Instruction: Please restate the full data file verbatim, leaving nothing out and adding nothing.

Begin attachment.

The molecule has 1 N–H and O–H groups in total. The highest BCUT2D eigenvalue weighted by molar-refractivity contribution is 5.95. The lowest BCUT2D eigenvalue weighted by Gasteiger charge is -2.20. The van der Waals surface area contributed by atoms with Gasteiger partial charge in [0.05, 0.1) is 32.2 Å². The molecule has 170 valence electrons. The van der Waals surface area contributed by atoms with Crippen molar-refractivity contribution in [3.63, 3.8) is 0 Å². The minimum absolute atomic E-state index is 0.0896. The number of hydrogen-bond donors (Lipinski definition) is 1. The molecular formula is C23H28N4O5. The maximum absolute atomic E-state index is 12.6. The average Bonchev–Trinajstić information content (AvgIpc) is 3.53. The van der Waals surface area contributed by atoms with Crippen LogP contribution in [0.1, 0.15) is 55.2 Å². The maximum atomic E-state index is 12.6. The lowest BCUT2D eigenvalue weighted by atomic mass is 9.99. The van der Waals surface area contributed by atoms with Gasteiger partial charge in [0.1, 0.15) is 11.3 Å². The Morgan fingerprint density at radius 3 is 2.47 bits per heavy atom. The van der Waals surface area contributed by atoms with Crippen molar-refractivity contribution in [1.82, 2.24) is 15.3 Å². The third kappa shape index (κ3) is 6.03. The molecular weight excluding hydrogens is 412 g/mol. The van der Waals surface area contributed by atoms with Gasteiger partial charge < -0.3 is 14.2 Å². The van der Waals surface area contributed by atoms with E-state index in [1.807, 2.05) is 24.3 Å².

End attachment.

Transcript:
The molecule has 1 N–H and O–H groups in total. The highest BCUT2D eigenvalue weighted by molar-refractivity contribution is 5.95. The lowest BCUT2D eigenvalue weighted by Gasteiger charge is -2.20. The van der Waals surface area contributed by atoms with Gasteiger partial charge in [0.05, 0.1) is 32.2 Å². The molecule has 170 valence electrons. The van der Waals surface area contributed by atoms with Crippen molar-refractivity contribution in [3.63, 3.8) is 0 Å². The minimum absolute atomic E-state index is 0.0896. The number of hydrogen-bond donors (Lipinski definition) is 1. The molecular formula is C23H28N4O5. The maximum absolute atomic E-state index is 12.6. The average Bonchev–Trinajstić information content (AvgIpc) is 3.53. The van der Waals surface area contributed by atoms with Crippen LogP contribution in [0.1, 0.15) is 55.2 Å². The maximum atomic E-state index is 12.6. The lowest BCUT2D eigenvalue weighted by atomic mass is 9.99. The van der Waals surface area contributed by atoms with Gasteiger partial charge in [0.1, 0.15) is 11.3 Å². The Morgan fingerprint density at radius 3 is 2.47 bits per heavy atom. The van der Waals surface area contributed by atoms with Crippen molar-refractivity contribution in [1.82, 2.24) is 15.3 Å². The third kappa shape index (κ3) is 6.03. The molecular weight excluding hydrogens is 412 g/mol. The van der Waals surface area contributed by atoms with Gasteiger partial charge < -0.3 is 14.2 Å². The van der Waals surface area contributed by atoms with E-state index in [1.807, 2.05) is 24.3 Å².